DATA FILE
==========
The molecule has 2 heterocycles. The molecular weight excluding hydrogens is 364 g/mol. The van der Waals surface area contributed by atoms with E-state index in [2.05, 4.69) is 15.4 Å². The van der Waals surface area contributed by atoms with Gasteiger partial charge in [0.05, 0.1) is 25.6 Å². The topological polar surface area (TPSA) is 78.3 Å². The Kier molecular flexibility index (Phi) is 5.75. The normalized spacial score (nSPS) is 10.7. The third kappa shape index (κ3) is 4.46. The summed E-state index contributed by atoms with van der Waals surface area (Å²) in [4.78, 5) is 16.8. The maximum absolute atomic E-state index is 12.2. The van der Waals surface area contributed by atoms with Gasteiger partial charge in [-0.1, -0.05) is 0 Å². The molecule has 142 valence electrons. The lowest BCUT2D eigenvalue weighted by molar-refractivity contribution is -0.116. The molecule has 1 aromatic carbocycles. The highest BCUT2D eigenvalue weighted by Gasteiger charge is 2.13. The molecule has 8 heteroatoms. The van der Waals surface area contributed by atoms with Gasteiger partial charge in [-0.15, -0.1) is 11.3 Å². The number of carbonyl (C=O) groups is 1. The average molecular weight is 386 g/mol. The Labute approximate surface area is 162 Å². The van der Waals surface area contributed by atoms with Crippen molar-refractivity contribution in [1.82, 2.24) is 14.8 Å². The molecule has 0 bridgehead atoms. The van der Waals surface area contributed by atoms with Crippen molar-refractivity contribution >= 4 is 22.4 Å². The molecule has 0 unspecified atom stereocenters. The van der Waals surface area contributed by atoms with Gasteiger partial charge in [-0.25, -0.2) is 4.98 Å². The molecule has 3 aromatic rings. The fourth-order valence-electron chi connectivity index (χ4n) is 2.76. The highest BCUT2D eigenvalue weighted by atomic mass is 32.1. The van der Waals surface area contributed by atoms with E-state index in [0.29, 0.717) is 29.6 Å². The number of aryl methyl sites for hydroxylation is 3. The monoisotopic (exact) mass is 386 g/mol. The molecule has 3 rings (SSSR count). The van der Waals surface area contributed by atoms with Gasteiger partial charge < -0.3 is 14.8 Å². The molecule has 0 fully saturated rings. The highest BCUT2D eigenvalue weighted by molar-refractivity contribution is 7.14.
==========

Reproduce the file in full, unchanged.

The molecule has 2 heterocycles. The molecular weight excluding hydrogens is 364 g/mol. The van der Waals surface area contributed by atoms with E-state index in [2.05, 4.69) is 15.4 Å². The van der Waals surface area contributed by atoms with Gasteiger partial charge in [0.05, 0.1) is 25.6 Å². The topological polar surface area (TPSA) is 78.3 Å². The Kier molecular flexibility index (Phi) is 5.75. The normalized spacial score (nSPS) is 10.7. The third kappa shape index (κ3) is 4.46. The summed E-state index contributed by atoms with van der Waals surface area (Å²) in [4.78, 5) is 16.8. The maximum absolute atomic E-state index is 12.2. The van der Waals surface area contributed by atoms with Gasteiger partial charge in [-0.1, -0.05) is 0 Å². The molecule has 142 valence electrons. The lowest BCUT2D eigenvalue weighted by molar-refractivity contribution is -0.116. The molecule has 1 aromatic carbocycles. The highest BCUT2D eigenvalue weighted by Gasteiger charge is 2.13. The molecule has 8 heteroatoms. The van der Waals surface area contributed by atoms with Gasteiger partial charge in [-0.15, -0.1) is 11.3 Å². The number of carbonyl (C=O) groups is 1. The average molecular weight is 386 g/mol. The Labute approximate surface area is 162 Å². The van der Waals surface area contributed by atoms with Crippen molar-refractivity contribution in [1.82, 2.24) is 14.8 Å². The molecule has 0 bridgehead atoms. The van der Waals surface area contributed by atoms with Crippen molar-refractivity contribution >= 4 is 22.4 Å². The molecule has 0 unspecified atom stereocenters. The van der Waals surface area contributed by atoms with Gasteiger partial charge in [-0.25, -0.2) is 4.98 Å². The molecule has 3 aromatic rings. The fourth-order valence-electron chi connectivity index (χ4n) is 2.76. The highest BCUT2D eigenvalue weighted by atomic mass is 32.1. The van der Waals surface area contributed by atoms with E-state index in [0.29, 0.717) is 29.6 Å². The number of aryl methyl sites for hydroxylation is 3. The monoisotopic (exact) mass is 386 g/mol. The molecule has 3 rings (SSSR count). The van der Waals surface area contributed by atoms with Gasteiger partial charge < -0.3 is 14.8 Å². The molecule has 0 fully saturated rings. The highest BCUT2D eigenvalue weighted by molar-refractivity contribution is 7.14.